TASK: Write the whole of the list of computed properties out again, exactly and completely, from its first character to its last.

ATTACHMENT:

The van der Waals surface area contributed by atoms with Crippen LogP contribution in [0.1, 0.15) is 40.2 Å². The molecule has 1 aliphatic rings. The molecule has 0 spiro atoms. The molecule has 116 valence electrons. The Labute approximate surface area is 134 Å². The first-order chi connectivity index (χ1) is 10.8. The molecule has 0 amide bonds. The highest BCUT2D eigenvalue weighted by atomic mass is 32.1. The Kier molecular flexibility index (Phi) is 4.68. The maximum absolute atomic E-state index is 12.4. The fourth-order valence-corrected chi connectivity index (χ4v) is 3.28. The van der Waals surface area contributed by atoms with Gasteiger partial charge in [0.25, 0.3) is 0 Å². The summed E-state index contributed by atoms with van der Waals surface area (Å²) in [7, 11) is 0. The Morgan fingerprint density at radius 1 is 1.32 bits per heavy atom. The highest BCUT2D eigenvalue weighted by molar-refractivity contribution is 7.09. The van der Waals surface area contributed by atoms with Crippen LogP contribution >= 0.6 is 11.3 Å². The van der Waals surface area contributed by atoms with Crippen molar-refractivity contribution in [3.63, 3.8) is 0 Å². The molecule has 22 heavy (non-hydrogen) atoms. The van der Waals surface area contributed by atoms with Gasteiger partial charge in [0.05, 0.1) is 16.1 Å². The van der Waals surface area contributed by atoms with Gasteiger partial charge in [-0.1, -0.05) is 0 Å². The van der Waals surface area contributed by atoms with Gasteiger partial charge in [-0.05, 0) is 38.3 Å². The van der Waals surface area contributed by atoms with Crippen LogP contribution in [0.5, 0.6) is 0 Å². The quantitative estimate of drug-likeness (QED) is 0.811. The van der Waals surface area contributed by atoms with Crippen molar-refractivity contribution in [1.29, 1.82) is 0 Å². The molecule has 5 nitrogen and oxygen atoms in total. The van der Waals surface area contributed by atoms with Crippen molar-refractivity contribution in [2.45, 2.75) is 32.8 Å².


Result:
The van der Waals surface area contributed by atoms with Crippen LogP contribution in [0.1, 0.15) is 40.2 Å². The molecule has 1 aliphatic rings. The molecule has 0 spiro atoms. The molecule has 116 valence electrons. The Labute approximate surface area is 134 Å². The first-order chi connectivity index (χ1) is 10.8. The molecule has 0 amide bonds. The highest BCUT2D eigenvalue weighted by atomic mass is 32.1. The Kier molecular flexibility index (Phi) is 4.68. The maximum absolute atomic E-state index is 12.4. The fourth-order valence-corrected chi connectivity index (χ4v) is 3.28. The van der Waals surface area contributed by atoms with Gasteiger partial charge in [0.25, 0.3) is 0 Å². The summed E-state index contributed by atoms with van der Waals surface area (Å²) in [7, 11) is 0. The Morgan fingerprint density at radius 1 is 1.32 bits per heavy atom. The highest BCUT2D eigenvalue weighted by molar-refractivity contribution is 7.09. The van der Waals surface area contributed by atoms with Crippen LogP contribution >= 0.6 is 11.3 Å². The van der Waals surface area contributed by atoms with Crippen molar-refractivity contribution in [3.63, 3.8) is 0 Å². The molecule has 22 heavy (non-hydrogen) atoms. The van der Waals surface area contributed by atoms with Gasteiger partial charge in [0.05, 0.1) is 16.1 Å². The van der Waals surface area contributed by atoms with Gasteiger partial charge in [-0.1, -0.05) is 0 Å². The van der Waals surface area contributed by atoms with Gasteiger partial charge in [-0.05, 0) is 38.3 Å². The van der Waals surface area contributed by atoms with Crippen LogP contribution in [0.5, 0.6) is 0 Å². The quantitative estimate of drug-likeness (QED) is 0.811. The van der Waals surface area contributed by atoms with Crippen molar-refractivity contribution in [1.29, 1.82) is 0 Å². The molecule has 5 nitrogen and oxygen atoms in total. The van der Waals surface area contributed by atoms with Crippen molar-refractivity contribution in [2.45, 2.75) is 32.8 Å².